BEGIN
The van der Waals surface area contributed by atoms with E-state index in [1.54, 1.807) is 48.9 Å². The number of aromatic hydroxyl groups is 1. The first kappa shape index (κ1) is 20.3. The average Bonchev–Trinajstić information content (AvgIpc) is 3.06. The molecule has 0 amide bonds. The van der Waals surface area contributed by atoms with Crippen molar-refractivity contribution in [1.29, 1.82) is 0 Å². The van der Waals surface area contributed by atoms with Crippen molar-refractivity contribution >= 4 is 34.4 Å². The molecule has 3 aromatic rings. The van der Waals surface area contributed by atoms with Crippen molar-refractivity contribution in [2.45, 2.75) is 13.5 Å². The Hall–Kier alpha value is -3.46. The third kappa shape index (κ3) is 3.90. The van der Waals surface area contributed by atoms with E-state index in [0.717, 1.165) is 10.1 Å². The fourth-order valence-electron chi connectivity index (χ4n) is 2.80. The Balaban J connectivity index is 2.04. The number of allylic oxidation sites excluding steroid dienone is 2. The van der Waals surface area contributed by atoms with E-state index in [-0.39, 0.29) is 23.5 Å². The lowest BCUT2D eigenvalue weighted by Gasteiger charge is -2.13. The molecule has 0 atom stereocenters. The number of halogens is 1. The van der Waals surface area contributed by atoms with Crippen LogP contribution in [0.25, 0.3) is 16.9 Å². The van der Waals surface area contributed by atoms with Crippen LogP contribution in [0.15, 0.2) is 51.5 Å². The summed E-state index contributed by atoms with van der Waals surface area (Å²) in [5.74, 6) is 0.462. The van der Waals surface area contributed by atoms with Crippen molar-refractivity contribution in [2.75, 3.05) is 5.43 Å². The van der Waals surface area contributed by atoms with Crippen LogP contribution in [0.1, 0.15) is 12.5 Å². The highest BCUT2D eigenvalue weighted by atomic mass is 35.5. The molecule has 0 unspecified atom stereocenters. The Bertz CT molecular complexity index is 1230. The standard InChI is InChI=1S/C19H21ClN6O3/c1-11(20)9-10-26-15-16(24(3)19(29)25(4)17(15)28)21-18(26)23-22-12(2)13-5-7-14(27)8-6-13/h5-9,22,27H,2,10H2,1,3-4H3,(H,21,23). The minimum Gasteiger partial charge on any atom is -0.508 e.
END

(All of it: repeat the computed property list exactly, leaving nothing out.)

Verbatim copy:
The van der Waals surface area contributed by atoms with E-state index in [1.54, 1.807) is 48.9 Å². The number of aromatic hydroxyl groups is 1. The first kappa shape index (κ1) is 20.3. The average Bonchev–Trinajstić information content (AvgIpc) is 3.06. The molecule has 0 amide bonds. The van der Waals surface area contributed by atoms with Crippen molar-refractivity contribution in [1.29, 1.82) is 0 Å². The van der Waals surface area contributed by atoms with Crippen molar-refractivity contribution >= 4 is 34.4 Å². The molecule has 3 aromatic rings. The van der Waals surface area contributed by atoms with Crippen molar-refractivity contribution in [2.45, 2.75) is 13.5 Å². The Hall–Kier alpha value is -3.46. The third kappa shape index (κ3) is 3.90. The van der Waals surface area contributed by atoms with E-state index in [0.717, 1.165) is 10.1 Å². The fourth-order valence-electron chi connectivity index (χ4n) is 2.80. The Balaban J connectivity index is 2.04. The number of allylic oxidation sites excluding steroid dienone is 2. The van der Waals surface area contributed by atoms with E-state index in [-0.39, 0.29) is 23.5 Å². The lowest BCUT2D eigenvalue weighted by Gasteiger charge is -2.13. The molecule has 0 atom stereocenters. The number of halogens is 1. The van der Waals surface area contributed by atoms with Crippen LogP contribution in [0.25, 0.3) is 16.9 Å². The van der Waals surface area contributed by atoms with Crippen LogP contribution in [0.15, 0.2) is 51.5 Å². The summed E-state index contributed by atoms with van der Waals surface area (Å²) in [5.74, 6) is 0.462. The van der Waals surface area contributed by atoms with Crippen molar-refractivity contribution in [2.75, 3.05) is 5.43 Å². The van der Waals surface area contributed by atoms with Crippen LogP contribution in [0.1, 0.15) is 12.5 Å². The highest BCUT2D eigenvalue weighted by atomic mass is 35.5. The molecule has 0 unspecified atom stereocenters. The Bertz CT molecular complexity index is 1230. The standard InChI is InChI=1S/C19H21ClN6O3/c1-11(20)9-10-26-15-16(24(3)19(29)25(4)17(15)28)21-18(26)23-22-12(2)13-5-7-14(27)8-6-13/h5-9,22,27H,2,10H2,1,3-4H3,(H,21,23). The minimum Gasteiger partial charge on any atom is -0.508 e.